8. Todays game is probably the most important one wenger’s managership, we lose today and it’s 6 points behind them…….maybe sometimes in life you need a slap to wake you up.these days I’m thinking is there life after wenger…..well there was after Graham, so there will be after wenger and let’s face it we wouldn’t be short of some really big names wanting to manage us

  9. @Mak (Arsenal fan),

    “let’s face it we wouldn’t be short of some really big names wanting to manage us”

    No way with our transfer kitty!

  10. You all need a reality check. Wenger is not in charge of club finances! neither does he control how much people earn. We have had a wage structure we have never broken even before Wenger was there! He has infact enabled us to offer more money than the board would like to share. The board have said on numerous occasions that we have money available but a month later they come out saying we dont have any money! Yes Wenger has made his mistakes with not signing certain players but that i can assure is the boards fault. truth of the matter is the board are to blame for players not being signed. Weneger is to blame for some poor tactical decisions and team choices but thats it.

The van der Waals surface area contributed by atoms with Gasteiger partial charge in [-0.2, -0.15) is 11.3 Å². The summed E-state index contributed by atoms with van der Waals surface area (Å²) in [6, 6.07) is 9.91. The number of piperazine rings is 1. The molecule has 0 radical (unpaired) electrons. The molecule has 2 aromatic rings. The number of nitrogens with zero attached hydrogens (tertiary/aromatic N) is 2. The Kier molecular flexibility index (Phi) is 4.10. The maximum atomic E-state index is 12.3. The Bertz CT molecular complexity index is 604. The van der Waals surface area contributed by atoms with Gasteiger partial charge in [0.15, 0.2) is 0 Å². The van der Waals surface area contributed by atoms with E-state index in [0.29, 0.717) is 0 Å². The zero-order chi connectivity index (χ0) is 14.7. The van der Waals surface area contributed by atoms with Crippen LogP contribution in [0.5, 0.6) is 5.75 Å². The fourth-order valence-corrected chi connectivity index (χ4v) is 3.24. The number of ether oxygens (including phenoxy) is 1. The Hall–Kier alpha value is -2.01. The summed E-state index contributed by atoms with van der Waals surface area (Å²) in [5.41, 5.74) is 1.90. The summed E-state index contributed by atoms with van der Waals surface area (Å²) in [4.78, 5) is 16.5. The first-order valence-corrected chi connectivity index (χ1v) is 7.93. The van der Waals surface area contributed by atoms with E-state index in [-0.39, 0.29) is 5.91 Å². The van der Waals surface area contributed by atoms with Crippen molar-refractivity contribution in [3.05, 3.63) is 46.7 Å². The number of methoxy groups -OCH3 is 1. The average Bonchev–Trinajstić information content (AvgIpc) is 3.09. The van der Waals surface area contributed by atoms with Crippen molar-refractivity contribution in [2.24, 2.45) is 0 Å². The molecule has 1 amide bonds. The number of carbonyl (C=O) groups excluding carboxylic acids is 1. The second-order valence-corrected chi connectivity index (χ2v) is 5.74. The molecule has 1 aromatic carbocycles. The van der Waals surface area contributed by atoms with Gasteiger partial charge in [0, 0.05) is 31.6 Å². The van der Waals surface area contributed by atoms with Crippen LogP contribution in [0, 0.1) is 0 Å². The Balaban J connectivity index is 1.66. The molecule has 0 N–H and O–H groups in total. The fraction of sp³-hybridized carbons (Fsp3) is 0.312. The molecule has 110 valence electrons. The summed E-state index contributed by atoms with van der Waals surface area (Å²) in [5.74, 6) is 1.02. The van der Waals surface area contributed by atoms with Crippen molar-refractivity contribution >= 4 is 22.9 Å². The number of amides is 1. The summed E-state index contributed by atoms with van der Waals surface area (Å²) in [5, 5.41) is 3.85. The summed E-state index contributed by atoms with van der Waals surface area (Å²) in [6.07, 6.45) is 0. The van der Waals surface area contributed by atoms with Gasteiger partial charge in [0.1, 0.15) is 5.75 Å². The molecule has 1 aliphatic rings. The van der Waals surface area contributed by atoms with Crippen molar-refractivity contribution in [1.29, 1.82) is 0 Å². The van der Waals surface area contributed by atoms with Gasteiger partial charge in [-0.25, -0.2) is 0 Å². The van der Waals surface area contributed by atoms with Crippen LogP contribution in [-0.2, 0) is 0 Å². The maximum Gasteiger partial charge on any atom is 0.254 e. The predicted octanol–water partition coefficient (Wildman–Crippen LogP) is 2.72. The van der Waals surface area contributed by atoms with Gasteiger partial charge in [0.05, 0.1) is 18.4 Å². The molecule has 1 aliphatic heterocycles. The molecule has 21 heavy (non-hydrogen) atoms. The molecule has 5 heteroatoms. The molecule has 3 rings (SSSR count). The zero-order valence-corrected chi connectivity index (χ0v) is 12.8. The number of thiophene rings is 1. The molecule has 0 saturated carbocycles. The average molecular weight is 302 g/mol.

11. While I agree with your summation of the situation, it’s only a matter of time, I have a comment. It’s fine to analyze what the problems are but what is going to be done about it.
    The notion of free trade within the EU appears to dominate football. When recent moves by UEFA have been made they’re typically aimed against the dominant league in the association, namely the Premier League so I think an independent body should be responsible for applying some regulation that can be enforced. Maybe, and this is merely a thought, there should be a central valuation registry based on some pre-determined criteria that clubs can use for transfer purposes.
    I know, what a fanciful bunch of rubbish. But the main point is, something has to be done so football can stabilize, otherwise it’s the fans that suffer, not only the clubs and players. Not to mention the various football bodies in Europe.